The storylines that do focus on the Trillion and what’s going on behind the scenes tend to get cut short, encouraging multiple playthroughs but not really giving a narrative reward for doing so. I even got locked out of one character’s path entirely because I didn’t have the information needed from another path to advance without a warning.

Essentially, Seventh Circle sets up this strange mystery and the idea of some systemic corruption within Trillion and arena magic as a whole and does nothing with it. Some endings get bookended with the supposedly evil CEO vaguely threatening you, but when it’s literally the last scene of the game, it doesn’t really matter, does it?

All the magical backstory, the arena magic scene, and the overall mysteries of Seventh Circle are so poorly utilized that it’d be better if this visual novel dropped it all and went for a pure dating sim.

As such, my favorite times with Seventh Circle were essentially playing matchmaker between the members of the Trillion. What initially caught my attention about Seventh Circle was its claim that not only could you pursue each character romantically, but you could also unlock platonic endings and even match characters together. Normally in a dating sim, if you fail to actually date someone the game makes it feel like a failure, and Seventh Circle’s alternative endings promised to be as fulfilling as it was to smooch the character themselves.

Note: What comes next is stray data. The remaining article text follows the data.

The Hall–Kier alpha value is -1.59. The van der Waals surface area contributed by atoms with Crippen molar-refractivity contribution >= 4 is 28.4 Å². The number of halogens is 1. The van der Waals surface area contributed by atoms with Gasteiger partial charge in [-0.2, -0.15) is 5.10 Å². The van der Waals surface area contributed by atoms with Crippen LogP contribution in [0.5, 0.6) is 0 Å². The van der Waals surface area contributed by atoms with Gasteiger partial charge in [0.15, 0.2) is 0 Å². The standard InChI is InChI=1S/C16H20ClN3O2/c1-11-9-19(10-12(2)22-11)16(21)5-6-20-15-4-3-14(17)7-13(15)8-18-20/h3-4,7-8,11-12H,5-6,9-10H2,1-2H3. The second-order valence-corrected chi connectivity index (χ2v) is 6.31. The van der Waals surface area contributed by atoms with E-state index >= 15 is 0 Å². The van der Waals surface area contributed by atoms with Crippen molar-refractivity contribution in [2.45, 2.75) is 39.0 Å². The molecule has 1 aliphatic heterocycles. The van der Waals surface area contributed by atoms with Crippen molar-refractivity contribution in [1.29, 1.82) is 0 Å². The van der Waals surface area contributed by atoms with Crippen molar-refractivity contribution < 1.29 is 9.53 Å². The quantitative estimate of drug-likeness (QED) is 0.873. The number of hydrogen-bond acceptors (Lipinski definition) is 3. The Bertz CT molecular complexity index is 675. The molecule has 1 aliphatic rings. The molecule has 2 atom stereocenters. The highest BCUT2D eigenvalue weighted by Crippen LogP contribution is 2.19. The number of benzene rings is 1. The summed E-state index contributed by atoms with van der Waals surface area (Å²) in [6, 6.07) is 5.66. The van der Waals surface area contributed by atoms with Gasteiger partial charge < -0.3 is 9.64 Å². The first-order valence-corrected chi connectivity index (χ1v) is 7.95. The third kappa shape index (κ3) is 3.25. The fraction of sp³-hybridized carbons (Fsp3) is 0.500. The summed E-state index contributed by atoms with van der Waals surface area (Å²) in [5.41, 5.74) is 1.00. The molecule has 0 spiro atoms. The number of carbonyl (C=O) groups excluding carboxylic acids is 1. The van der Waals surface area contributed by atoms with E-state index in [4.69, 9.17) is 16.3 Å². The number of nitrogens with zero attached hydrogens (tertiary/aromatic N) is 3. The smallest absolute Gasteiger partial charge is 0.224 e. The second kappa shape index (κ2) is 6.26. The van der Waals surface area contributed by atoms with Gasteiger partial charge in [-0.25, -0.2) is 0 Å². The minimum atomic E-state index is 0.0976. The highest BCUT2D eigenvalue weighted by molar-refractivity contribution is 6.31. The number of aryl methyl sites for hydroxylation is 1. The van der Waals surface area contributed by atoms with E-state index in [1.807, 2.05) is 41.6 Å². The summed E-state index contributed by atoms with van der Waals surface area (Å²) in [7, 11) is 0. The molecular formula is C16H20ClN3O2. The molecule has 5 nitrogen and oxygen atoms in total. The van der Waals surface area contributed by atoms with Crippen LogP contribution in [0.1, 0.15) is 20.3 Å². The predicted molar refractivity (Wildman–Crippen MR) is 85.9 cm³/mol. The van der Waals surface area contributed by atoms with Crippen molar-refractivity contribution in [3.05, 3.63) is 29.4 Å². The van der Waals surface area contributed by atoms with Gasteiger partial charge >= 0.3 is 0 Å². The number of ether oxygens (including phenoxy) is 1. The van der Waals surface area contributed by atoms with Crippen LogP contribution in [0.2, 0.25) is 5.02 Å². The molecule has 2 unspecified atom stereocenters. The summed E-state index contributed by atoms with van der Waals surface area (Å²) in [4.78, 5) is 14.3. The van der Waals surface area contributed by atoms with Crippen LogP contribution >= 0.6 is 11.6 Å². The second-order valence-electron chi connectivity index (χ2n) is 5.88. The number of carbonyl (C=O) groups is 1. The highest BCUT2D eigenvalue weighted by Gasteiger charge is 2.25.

For all that this VN falls short on, this is not one of them. After persuing some romantic endings, a platonic ending, and matching two of the cutest boys alive up, I felt that each was satisfying in its own way. I definitely didn’t feel like I was cheated out of a good ending by being good friends with Robin as opposed to being in a full romantic relationship. 

It’s also important to stress Seventh Circle’s effort to provide a fully diverse cast. A variety of ethnicities, genders, and sexualities are represented here, and you can also choose your own pronouns, as opposed to having a particular forced upon you like most dating sims.

It was also exciting that the first character I shot for a romantic ending with turned out to be ace. As an ace person myself, I was unreasonably excited to see that I resonated the most with someone the same sexuality as myself. In another romantic ending, the character asked for permission to kiss me, an important boundary setter and one so often missing from most pieces of media. It’s in these moments that you can see how much the developers cared about making a dating sim that lets everyone feel comfortable.